Balancing work and family life poses huge challenges for many working parents. Grandparents and domestic helpers are often heavily relied upon for childcare while parents are juggling their home life with busy careers. In today’s society, it is common for parents to use material goods as a substitute for the quality parent-child bonding time they have lost. A lack of proper parenting and home education eventually results in children who are overly dependent, have low emotional intelligence and are vulnerable to adversity. So, the question is – what makes a qualified parent? And more importantly, how do you become one?
Material goods are never the solution to parental alienation
Today, long hours and pressure at work are common predicaments faced by most working parents. We’re seeing an increasing reliance on grandparents, domestic helpers or even private tutors helping with childcare and home education. Guilt-ridden parents then spend a fortune on treats for their children as a form of “compensation”.
However, “too busy with work” is never an acceptable excuse for not spending time with, or properly raising, your children. No parents should underestimate the importance of the role they play in a child’s growth, as well as the impact of parental education on their kids’ future. Any problem in a parent-child relationship arising from this misconception is no laughing matter, and it is definitely not something that can be fixed by material goods.
Excessive love for your children could be harmful
There is nothing wrong with having expectations of your children – it only becomes problematic when parents start to see things only from their own perspective. Is crying always an act of disobedience? Do grades necessarily reflect intelligence? No matter what the answers are, these are not effective ways to measure a child’s true potential. To be able to weather future storms and overcome life challenges, a child should possess some basic qualities, such as creativity, social/interpersonal skills and the ability to take care of themselves.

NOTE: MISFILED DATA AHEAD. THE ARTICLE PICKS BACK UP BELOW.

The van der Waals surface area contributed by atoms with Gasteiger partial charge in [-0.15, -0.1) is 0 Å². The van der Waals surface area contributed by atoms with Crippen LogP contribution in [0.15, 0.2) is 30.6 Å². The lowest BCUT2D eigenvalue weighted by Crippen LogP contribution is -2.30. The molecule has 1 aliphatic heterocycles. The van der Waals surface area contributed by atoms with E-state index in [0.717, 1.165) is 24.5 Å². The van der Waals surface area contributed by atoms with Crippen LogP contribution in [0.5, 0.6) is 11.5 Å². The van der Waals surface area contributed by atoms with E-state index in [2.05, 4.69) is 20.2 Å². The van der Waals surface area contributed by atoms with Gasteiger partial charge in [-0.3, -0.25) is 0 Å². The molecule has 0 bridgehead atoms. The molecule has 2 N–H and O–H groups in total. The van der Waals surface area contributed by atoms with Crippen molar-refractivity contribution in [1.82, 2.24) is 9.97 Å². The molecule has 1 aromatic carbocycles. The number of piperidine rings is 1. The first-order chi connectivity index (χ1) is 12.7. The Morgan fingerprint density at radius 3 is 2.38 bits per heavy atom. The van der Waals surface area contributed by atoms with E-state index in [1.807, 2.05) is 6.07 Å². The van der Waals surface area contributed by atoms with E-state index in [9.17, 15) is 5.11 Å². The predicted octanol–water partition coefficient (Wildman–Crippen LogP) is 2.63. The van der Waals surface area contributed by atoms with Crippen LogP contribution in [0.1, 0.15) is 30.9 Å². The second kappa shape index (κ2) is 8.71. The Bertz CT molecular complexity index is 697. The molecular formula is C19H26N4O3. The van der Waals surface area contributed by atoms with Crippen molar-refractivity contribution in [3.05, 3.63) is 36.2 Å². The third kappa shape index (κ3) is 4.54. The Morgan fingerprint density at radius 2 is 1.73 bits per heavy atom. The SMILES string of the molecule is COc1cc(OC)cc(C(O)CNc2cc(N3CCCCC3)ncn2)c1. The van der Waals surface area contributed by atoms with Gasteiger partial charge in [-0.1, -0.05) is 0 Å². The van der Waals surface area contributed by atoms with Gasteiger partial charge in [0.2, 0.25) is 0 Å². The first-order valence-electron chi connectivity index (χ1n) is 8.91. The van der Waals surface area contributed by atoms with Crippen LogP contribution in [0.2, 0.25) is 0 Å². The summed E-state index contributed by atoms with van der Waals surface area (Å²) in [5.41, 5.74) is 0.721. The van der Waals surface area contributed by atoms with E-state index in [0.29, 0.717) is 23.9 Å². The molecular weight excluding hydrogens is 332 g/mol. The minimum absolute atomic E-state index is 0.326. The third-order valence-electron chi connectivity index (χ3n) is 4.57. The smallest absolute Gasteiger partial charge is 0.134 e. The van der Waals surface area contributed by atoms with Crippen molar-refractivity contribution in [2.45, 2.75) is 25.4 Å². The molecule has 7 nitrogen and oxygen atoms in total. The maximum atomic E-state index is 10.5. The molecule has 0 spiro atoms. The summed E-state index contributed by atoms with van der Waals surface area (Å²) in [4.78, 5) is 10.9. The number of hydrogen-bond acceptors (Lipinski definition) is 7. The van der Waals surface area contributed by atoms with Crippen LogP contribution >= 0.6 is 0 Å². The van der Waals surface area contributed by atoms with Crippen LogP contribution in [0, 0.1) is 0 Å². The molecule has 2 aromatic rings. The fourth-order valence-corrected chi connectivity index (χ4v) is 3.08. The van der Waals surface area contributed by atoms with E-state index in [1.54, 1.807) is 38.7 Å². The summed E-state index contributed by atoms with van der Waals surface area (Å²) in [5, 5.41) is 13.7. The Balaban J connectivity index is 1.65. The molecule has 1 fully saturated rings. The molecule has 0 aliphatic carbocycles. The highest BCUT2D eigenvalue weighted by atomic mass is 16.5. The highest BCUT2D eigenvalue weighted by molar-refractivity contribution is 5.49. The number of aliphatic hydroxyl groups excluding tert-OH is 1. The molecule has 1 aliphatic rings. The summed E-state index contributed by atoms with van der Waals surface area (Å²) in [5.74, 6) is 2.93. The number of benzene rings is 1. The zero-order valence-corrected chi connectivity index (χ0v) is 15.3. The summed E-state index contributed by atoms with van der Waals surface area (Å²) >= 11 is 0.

In a traditional family where the mother is the primary caregiver, children often feel more secure in their mother’s love and care, but over-protecting your children could also have a damaging impact on your kids. On the other hand, although the father usually shoulders the responsibility of financially supporting the family, this does not exempt him from his duty to take care of his children.
Tips for effective parenting
When a child with a difficult temperament is emotionally volatile, it’s easy for the parents to lose control and start yelling. What the parents should do is to acknowledge the child’s feelings and respond accordingly. In other words, be your child’s listener and let them know that you will always be there for him/her. You may not realise it at first but this gives your child the best comfort they could ask for.
Mothers who are considerate and attentive are often better at helping their children develop empathy, so that they are able to walk in other people’s shoes and solve the problems at hand with heightened interpersonal skills. Letting go at the right time is the first step to help your children develop into caring individuals who are able to take care of themselves and fully reach their potential in life.
That said, it doesn’t mean a father’s role is in any way dispensable. Before the age of six, children are encouraged to interact with the outside world and develop their corresponding gender identities. Appropriate involvement of the father in any parent-child interaction can help children develop social cognition and people skills, and ensure their gender identities align with their biological sex. In addition, a father’s involvement in the family is conducive to maintaining harmony between the two parents, creating a perfect environment for the kids to grow up in.
“Invest” 60 minutes a day to get to know your kids
The Hong Kong Committee for UNICEF1 encourages at least one hour of “play time” with your children each day. This is the time to leave your work behind, put down your mobile phone and engage in parent-child interaction, such as playing games or simply reading with them.
Through these valuable parent-child experiences, parents can learn more about their kids’ personalities and potential so that, when the time comes, they will know how to choose the right school for them – be it an academic school or a school that focuses more on personal development activities – instead of forcing them into elite schools just because they are prestigious. The bottom line is to choose a school that enables your children to reach their full potential
Most parents regret not having spent enough time with their children during the early years, but it doesn’t make them bad parents. Start today and make a difference! Take better care of your family by properly planning and managing your insurance, financials and family assets. It’s not easy balancing work and family, but how well you manage this can make a huge difference to your relationship with your family.
- Hong Kong Committee for UNICEF Newsletter ISSUE 34
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